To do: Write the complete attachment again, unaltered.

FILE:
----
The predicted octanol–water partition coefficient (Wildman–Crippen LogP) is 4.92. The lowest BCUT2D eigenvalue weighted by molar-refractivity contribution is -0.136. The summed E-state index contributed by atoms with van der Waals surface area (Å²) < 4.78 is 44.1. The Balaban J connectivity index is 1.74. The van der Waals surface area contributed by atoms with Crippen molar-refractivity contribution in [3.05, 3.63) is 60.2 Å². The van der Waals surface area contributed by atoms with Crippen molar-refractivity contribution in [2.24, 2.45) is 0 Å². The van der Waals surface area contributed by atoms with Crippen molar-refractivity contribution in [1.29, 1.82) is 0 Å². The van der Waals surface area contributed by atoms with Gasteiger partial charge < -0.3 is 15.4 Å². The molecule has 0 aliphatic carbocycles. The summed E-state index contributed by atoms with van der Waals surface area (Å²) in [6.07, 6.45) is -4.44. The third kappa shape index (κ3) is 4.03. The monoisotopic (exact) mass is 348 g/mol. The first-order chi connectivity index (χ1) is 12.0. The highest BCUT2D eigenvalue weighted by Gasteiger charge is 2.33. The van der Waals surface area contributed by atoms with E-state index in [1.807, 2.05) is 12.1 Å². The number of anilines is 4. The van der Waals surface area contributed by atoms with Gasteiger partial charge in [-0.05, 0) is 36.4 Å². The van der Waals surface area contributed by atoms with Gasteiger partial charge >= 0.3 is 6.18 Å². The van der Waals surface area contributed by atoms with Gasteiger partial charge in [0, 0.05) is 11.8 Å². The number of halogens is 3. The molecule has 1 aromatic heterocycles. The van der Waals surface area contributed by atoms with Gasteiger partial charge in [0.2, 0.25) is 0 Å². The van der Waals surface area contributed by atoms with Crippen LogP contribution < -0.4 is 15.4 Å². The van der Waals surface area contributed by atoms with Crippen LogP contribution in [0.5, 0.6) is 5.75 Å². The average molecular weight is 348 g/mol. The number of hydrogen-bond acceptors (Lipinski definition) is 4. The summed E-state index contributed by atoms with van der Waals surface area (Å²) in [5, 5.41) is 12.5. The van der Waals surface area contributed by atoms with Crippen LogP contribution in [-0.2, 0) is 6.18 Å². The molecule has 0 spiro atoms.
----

The predicted octanol–water partition coefficient (Wildman–Crippen LogP) is 4.92. The lowest BCUT2D eigenvalue weighted by molar-refractivity contribution is -0.136. The summed E-state index contributed by atoms with van der Waals surface area (Å²) < 4.78 is 44.1. The Balaban J connectivity index is 1.74. The van der Waals surface area contributed by atoms with Crippen molar-refractivity contribution in [3.05, 3.63) is 60.2 Å². The van der Waals surface area contributed by atoms with Crippen molar-refractivity contribution in [2.24, 2.45) is 0 Å². The van der Waals surface area contributed by atoms with Crippen molar-refractivity contribution in [1.29, 1.82) is 0 Å². The van der Waals surface area contributed by atoms with Gasteiger partial charge < -0.3 is 15.4 Å². The molecule has 0 aliphatic carbocycles. The summed E-state index contributed by atoms with van der Waals surface area (Å²) in [6.07, 6.45) is -4.44. The third kappa shape index (κ3) is 4.03. The monoisotopic (exact) mass is 348 g/mol. The first-order chi connectivity index (χ1) is 12.0. The highest BCUT2D eigenvalue weighted by Gasteiger charge is 2.33. The van der Waals surface area contributed by atoms with E-state index in [1.807, 2.05) is 12.1 Å². The number of anilines is 4. The van der Waals surface area contributed by atoms with Gasteiger partial charge in [-0.05, 0) is 36.4 Å². The van der Waals surface area contributed by atoms with Gasteiger partial charge >= 0.3 is 6.18 Å². The van der Waals surface area contributed by atoms with Gasteiger partial charge in [0, 0.05) is 11.8 Å². The number of halogens is 3. The molecule has 1 aromatic heterocycles. The van der Waals surface area contributed by atoms with Gasteiger partial charge in [0.2, 0.25) is 0 Å². The van der Waals surface area contributed by atoms with Crippen LogP contribution < -0.4 is 15.4 Å². The van der Waals surface area contributed by atoms with Crippen LogP contribution in [0.5, 0.6) is 5.75 Å². The average molecular weight is 348 g/mol. The number of hydrogen-bond acceptors (Lipinski definition) is 4. The summed E-state index contributed by atoms with van der Waals surface area (Å²) in [5, 5.41) is 12.5. The van der Waals surface area contributed by atoms with Crippen LogP contribution in [-0.2, 0) is 6.18 Å². The molecule has 0 spiro atoms.